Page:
Lessons Learned in the Great Recession
Even though it has been a long haul, it’s nice to see some optimism surfacing in 2011. Just yesterday, a new study “The PNC Economic Outlook: Survey of Small & Middle-Market Business Owners” was published. It shows a return to cautious optimism compared to this past Autumn and much improvement from the record-high pessimism of two years ago.
According to earlier studies from Forbes Insights, many entrepreneurs feel the lessons learned during the past couple of years have not only helped them survive, but the recession exposed flaws in their business strategies that were previously not apparent, and they could fix. Here are some areas of emphasis highlighted:
- Better cash flow controls. Obviously, falling income over the past two years put additional pressure on small business cash flow. Some companies turned to cutbacks over boosting financial reserves. Others focused on reducing overhead and expenses, but they needed a balanced strategy, along with new lines of credit and financing.
- More focus on strategic planning. Small business owners now recognize the importance of planning amid the new economic environment and want to spend more time doing it. Only 44% indicated they had a strategy in place during the recession, or to guide growth during the coming recovery period. More work needed.
- Increased business role in US economic recovery. Small businesses now believe they have played a key role in the U.S. economic recovery, but in spite of, rather than assisted by, support from the federal government. Still, they are fighting for action, particularly in the area of higher Small Business Administration (SBA) loan limits.
- Increase operating efficiencies. A majority of small business leaders intend to be more aggressive in 2011 by implementing a range of actions to advance their businesses. Respondents cited a greater focus on operating efficiencies as the number one step to achieving growth in 2011.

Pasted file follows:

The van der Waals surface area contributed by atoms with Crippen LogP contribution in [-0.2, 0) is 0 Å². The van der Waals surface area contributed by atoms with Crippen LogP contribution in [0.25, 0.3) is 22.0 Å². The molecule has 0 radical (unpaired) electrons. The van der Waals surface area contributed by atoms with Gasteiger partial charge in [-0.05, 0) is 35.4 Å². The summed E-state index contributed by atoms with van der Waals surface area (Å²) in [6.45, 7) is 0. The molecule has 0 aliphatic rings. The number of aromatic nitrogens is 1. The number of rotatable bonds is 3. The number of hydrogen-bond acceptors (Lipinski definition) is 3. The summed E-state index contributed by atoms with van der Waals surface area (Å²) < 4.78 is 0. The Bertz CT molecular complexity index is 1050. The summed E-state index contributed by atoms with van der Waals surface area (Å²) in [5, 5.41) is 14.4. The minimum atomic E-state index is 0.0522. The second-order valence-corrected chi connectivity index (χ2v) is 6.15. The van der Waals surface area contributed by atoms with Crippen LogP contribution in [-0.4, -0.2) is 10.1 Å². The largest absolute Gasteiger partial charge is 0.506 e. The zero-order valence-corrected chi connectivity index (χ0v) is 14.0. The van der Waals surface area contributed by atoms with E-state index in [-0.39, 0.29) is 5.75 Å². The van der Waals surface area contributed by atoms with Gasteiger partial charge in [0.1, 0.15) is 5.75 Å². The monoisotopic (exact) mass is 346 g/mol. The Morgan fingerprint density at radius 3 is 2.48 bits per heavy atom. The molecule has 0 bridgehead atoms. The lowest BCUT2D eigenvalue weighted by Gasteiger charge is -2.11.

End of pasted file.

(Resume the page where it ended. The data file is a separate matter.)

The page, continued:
- Add new revenue streams, and more aggressive marketing. At the same time, 62% plan to invest more in marketing and advertising, while 50% will invest in expansion and 46% will pursue new revenue streams. Another approach is to diversify and broaden the product lines and services.
- Grab market share from competitors. A large majority of respondents acknowledged that the old way of doing business will no longer work and that they need to find new ways to take advantage of market opportunities. Many are planning to be more aggressive in grabbing market share from competitors.
These initiatives, in concert with current findings, support economists’ forecast that the U.S. economy is transitioning to a self-sustaining economic expansion in 2011-2012, that will not be derailed by higher energy prices, Europe’s sovereign debt problems, or the recent disaster in Japan.
One out of two U.S. small business owners expect increased sales and profits in the next six months, with a brighter outlook for hiring full-time employees. However, most do see higher non-labor costs, requiring higher prices to preserve profit margins. The sentiment about local economies is getting brighter, with a growing share of owners optimistic.
My take on all this is that entrepreneurs are starting to see some light at the end of the tunnel, and the light is no longer a freight train heading straight at them. We always learn more when times are tough, and we should come away with more strength and determination, as well as real results. Soak up the optimism, shore up your cashflow, and push the limits up.
|Author(s)||Marty Zwilling (other articles by Marty Zwilling)|
|Original Publication Date||June 17, 2011|
|Related categories||Lessons Learned|
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